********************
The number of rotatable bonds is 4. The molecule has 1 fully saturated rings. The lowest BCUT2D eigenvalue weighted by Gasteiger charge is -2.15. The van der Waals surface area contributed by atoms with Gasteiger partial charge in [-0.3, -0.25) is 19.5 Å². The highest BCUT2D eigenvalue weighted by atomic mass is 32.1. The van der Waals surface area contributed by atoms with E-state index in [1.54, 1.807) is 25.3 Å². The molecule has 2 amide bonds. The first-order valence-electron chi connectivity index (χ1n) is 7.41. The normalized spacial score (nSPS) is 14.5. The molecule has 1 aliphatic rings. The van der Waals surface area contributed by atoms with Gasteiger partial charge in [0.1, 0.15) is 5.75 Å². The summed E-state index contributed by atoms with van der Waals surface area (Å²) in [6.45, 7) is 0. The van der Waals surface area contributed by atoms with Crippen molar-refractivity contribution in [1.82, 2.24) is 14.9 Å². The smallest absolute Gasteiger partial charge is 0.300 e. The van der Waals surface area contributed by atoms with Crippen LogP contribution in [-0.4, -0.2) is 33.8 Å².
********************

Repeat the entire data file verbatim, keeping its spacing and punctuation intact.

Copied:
The number of rotatable bonds is 4. The molecule has 1 fully saturated rings. The lowest BCUT2D eigenvalue weighted by Gasteiger charge is -2.15. The van der Waals surface area contributed by atoms with Gasteiger partial charge in [-0.3, -0.25) is 19.5 Å². The highest BCUT2D eigenvalue weighted by atomic mass is 32.1. The van der Waals surface area contributed by atoms with E-state index in [1.54, 1.807) is 25.3 Å². The molecule has 2 amide bonds. The first-order valence-electron chi connectivity index (χ1n) is 7.41. The normalized spacial score (nSPS) is 14.5. The molecule has 1 aliphatic rings. The van der Waals surface area contributed by atoms with Gasteiger partial charge in [0.1, 0.15) is 5.75 Å². The summed E-state index contributed by atoms with van der Waals surface area (Å²) in [6.45, 7) is 0. The van der Waals surface area contributed by atoms with Crippen molar-refractivity contribution in [1.82, 2.24) is 14.9 Å². The smallest absolute Gasteiger partial charge is 0.300 e. The van der Waals surface area contributed by atoms with Crippen LogP contribution in [-0.4, -0.2) is 33.8 Å².